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Dynamic emotion perception and prior expectancy

Dzafic, Ilvana, Martin, Andrew K., Hocking, Julia, Mowry, Bryan, Burianová, Hana (2016) Dynamic emotion perception and prior expectancy. Neuropsychologia, 86 . pp. 131-140. ISSN 0028-3932. (doi:10.1016/j.neuropsychologia.2016.04.025) (KAR id:79706)

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https://doi.org/10.1016/j.neuropsychologia.2016.04...

Abstract

Social interactions require the ability to rapidly perceive emotion from various incoming dynamic, multisensory cues. Prior expectations reduce incoming emotional information and direct attention to cues that are aligned with what is expected. Studies to date have investigated the prior expectancy effect using static emotional images, despite the fact that dynamic stimuli would represent greater ecological validity. The objective of the study was to create a novel functional magnetic resonance imaging (fMRI) paradigm to examine the influence of prior expectations on naturalistic emotion perception. For this purpose, we developed a dynamic emotion perception task, which consisted of audio-visual videos that carry emotional information congruent or incongruent with prior expectations. The results show that emotional congruency was associated with activity in prefrontal regions, amygdala, and putamen, whereas emotional incongruency was associated with activity in temporoparietal junction and mid-cingulate gyrus. Supported by the behavioural results, our findings suggest that prior expectations are reinforced after repeated experience and learning, whereas unexpected emotions may rely on fast change detection processes. The results from the current study are compatible with the notion that the ability to automatically detect unexpected changes in complex dynamic environments allows for adaptive behaviours in potentially advantageous or threatening situations.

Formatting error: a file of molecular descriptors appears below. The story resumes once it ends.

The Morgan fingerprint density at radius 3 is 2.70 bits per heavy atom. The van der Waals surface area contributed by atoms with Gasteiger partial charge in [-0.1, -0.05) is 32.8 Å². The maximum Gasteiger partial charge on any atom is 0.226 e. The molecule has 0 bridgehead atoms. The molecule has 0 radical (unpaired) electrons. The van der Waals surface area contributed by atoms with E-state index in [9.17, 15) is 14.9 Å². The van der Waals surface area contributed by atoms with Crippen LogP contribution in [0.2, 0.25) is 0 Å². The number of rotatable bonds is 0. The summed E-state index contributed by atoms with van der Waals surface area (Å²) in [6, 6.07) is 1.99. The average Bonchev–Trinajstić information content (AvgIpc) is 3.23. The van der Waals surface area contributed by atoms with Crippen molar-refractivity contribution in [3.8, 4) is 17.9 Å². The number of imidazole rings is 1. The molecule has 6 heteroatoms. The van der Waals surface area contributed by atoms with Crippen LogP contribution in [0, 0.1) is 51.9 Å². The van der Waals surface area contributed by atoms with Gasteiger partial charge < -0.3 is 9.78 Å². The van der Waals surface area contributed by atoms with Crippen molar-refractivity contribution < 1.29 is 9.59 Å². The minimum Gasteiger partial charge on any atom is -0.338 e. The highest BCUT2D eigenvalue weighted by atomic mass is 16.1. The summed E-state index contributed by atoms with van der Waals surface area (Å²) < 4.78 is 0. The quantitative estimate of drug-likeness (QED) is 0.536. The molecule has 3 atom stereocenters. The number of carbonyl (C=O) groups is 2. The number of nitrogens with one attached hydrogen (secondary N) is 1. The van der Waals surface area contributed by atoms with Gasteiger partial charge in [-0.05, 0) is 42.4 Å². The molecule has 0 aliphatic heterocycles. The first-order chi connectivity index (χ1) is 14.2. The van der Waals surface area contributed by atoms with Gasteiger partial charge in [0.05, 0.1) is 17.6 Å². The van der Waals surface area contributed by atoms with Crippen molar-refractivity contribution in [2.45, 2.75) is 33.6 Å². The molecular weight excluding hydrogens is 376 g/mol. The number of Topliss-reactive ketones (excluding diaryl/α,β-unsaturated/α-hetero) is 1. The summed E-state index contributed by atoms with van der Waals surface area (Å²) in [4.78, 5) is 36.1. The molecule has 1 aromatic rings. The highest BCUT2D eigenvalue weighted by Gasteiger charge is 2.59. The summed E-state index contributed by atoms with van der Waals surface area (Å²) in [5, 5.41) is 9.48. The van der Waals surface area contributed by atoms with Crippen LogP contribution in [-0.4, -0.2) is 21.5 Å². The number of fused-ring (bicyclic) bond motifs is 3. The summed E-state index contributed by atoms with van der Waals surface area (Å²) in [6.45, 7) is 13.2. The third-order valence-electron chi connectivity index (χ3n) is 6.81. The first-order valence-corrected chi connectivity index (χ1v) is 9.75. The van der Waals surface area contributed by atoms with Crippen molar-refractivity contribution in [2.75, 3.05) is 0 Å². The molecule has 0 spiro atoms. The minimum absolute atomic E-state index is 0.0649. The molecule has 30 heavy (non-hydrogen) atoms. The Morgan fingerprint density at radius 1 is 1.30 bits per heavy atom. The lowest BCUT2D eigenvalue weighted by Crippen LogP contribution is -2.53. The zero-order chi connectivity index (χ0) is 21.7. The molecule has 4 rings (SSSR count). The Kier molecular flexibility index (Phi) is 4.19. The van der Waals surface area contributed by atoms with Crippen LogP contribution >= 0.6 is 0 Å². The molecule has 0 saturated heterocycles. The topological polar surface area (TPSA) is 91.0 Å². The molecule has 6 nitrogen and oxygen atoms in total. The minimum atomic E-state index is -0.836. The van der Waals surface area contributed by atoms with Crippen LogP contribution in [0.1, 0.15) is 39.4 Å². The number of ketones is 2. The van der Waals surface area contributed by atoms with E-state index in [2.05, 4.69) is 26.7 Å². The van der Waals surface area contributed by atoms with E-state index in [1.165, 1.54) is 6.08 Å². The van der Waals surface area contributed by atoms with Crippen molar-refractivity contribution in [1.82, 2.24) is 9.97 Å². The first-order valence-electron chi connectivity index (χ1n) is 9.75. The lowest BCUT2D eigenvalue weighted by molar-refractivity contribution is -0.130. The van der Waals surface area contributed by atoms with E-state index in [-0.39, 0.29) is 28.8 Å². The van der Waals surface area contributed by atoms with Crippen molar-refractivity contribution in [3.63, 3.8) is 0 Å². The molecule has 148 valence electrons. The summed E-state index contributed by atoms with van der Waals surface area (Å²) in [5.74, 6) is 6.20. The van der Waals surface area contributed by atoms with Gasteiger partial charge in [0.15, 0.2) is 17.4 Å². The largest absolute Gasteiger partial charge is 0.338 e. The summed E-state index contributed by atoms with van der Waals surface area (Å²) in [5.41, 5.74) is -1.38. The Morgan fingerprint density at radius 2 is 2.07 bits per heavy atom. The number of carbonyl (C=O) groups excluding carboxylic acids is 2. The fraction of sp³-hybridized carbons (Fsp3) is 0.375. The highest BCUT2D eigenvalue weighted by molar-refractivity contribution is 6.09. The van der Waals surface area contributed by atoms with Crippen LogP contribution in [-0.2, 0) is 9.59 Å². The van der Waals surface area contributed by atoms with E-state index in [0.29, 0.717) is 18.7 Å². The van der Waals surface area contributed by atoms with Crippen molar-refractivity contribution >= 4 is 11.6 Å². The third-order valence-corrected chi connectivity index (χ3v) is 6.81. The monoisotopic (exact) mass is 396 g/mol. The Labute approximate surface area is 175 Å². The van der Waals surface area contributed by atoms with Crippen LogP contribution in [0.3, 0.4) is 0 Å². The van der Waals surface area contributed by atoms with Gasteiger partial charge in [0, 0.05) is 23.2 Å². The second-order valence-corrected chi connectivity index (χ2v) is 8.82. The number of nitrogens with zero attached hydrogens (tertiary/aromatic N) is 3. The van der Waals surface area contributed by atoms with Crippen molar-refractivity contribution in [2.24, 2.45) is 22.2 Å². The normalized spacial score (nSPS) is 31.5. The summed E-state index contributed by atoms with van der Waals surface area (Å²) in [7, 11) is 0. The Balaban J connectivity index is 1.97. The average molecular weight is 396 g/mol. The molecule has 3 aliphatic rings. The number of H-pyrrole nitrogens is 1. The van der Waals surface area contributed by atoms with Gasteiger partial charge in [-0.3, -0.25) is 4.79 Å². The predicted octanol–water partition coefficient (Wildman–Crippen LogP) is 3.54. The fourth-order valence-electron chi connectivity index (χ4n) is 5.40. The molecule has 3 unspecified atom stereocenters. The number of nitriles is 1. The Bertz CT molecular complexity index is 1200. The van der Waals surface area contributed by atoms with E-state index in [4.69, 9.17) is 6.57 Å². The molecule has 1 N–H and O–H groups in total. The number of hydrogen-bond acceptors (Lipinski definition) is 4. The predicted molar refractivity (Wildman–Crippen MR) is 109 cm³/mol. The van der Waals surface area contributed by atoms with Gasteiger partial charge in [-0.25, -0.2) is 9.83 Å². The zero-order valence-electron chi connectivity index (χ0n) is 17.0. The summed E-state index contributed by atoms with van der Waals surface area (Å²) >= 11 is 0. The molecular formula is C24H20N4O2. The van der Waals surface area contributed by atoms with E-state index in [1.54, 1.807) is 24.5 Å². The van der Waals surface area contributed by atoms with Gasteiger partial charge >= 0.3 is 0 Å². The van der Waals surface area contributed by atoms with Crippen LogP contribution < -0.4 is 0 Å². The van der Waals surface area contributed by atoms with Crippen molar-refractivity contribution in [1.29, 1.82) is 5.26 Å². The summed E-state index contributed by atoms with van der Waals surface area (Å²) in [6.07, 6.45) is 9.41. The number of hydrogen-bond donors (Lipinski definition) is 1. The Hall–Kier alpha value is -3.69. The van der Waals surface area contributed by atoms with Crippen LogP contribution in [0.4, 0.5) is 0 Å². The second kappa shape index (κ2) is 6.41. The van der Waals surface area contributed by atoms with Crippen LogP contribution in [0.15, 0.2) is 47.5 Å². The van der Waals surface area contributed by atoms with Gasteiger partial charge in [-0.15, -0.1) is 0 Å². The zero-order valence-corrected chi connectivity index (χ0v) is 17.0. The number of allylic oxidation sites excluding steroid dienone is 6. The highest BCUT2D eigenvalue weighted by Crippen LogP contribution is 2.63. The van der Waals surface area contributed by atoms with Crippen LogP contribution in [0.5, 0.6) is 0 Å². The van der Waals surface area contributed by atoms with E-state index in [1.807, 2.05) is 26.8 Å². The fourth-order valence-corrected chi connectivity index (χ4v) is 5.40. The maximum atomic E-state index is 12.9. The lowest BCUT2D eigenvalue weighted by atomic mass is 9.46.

Item Type: Article
DOI/Identification number: 10.1016/j.neuropsychologia.2016.04.025
Uncontrolled keywords: amygdala; cingulate gyrus; expectancy; expectation; functional magnetic resonance imaging; human; human experiment; learning; partial least squares regression; perception; putamen; videorecording; adult; association; blood; brain; diagnostic imaging; emotion; facial expression; female; image processing; male; middle aged; nonlinear system; nuclear magnetic resonance imaging; photostimulation; physiology; reaction time; vision; young adult, oxygen, Adult; Brain; Cues; Emotions; Facial Expression; Female; Humans; Image Processing, Computer-Assisted; Magnetic Resonance Imaging; Male; Middle Aged; Nonlinear Dynamics; Oxygen; Photic Stimulation; Reaction Time; Visual Perception; Young Adult
Divisions: Divisions > Division of Human and Social Sciences > School of Psychology
Depositing User: Andrew Martin
Date Deposited: 04 Feb 2020 13:39 UTC
Last Modified: 16 Feb 2021 14:10 UTC
Resource URI: https://kar.kent.ac.uk/id/eprint/79706 (The current URI for this page, for reference purposes)
Martin, Andrew K.: https://orcid.org/0000-0001-9445-9151
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